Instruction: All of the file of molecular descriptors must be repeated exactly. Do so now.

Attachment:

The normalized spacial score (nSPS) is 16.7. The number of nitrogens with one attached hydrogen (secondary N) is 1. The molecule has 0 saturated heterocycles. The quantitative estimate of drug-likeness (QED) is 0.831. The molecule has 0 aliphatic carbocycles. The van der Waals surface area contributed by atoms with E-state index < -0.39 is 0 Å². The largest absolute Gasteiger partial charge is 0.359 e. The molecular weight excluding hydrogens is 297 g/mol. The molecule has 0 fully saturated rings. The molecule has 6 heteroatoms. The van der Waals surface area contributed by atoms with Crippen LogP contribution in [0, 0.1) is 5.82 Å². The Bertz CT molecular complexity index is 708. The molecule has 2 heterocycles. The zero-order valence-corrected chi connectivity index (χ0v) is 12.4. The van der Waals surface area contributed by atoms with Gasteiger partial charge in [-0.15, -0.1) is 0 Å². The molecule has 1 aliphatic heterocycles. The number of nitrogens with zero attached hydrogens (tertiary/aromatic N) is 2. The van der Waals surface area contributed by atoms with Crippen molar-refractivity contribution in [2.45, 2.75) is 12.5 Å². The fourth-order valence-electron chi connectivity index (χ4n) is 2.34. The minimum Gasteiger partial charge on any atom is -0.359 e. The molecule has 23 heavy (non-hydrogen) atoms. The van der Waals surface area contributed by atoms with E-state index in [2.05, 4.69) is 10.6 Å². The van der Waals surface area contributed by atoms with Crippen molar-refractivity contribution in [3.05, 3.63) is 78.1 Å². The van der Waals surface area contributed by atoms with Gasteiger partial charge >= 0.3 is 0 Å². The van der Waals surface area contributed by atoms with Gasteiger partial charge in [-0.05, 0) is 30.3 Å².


The normalized spacial score (nSPS) is 16.7. The number of nitrogens with one attached hydrogen (secondary N) is 1. The molecule has 0 saturated heterocycles. The quantitative estimate of drug-likeness (QED) is 0.831. The molecule has 0 aliphatic carbocycles. The van der Waals surface area contributed by atoms with E-state index < -0.39 is 0 Å². The largest absolute Gasteiger partial charge is 0.359 e. The molecular weight excluding hydrogens is 297 g/mol. The molecule has 0 fully saturated rings. The molecule has 6 heteroatoms. The van der Waals surface area contributed by atoms with Crippen LogP contribution in [0, 0.1) is 5.82 Å². The Bertz CT molecular complexity index is 708. The molecule has 2 heterocycles. The zero-order valence-corrected chi connectivity index (χ0v) is 12.4. The van der Waals surface area contributed by atoms with Gasteiger partial charge in [-0.15, -0.1) is 0 Å². The molecule has 1 aliphatic heterocycles. The number of nitrogens with zero attached hydrogens (tertiary/aromatic N) is 2. The van der Waals surface area contributed by atoms with Crippen molar-refractivity contribution in [2.45, 2.75) is 12.5 Å². The fourth-order valence-electron chi connectivity index (χ4n) is 2.34. The minimum Gasteiger partial charge on any atom is -0.359 e. The molecule has 23 heavy (non-hydrogen) atoms. The van der Waals surface area contributed by atoms with E-state index in [2.05, 4.69) is 10.6 Å². The van der Waals surface area contributed by atoms with Crippen molar-refractivity contribution in [3.05, 3.63) is 78.1 Å². The van der Waals surface area contributed by atoms with Gasteiger partial charge >= 0.3 is 0 Å². The van der Waals surface area contributed by atoms with Gasteiger partial charge in [-0.05, 0) is 30.3 Å².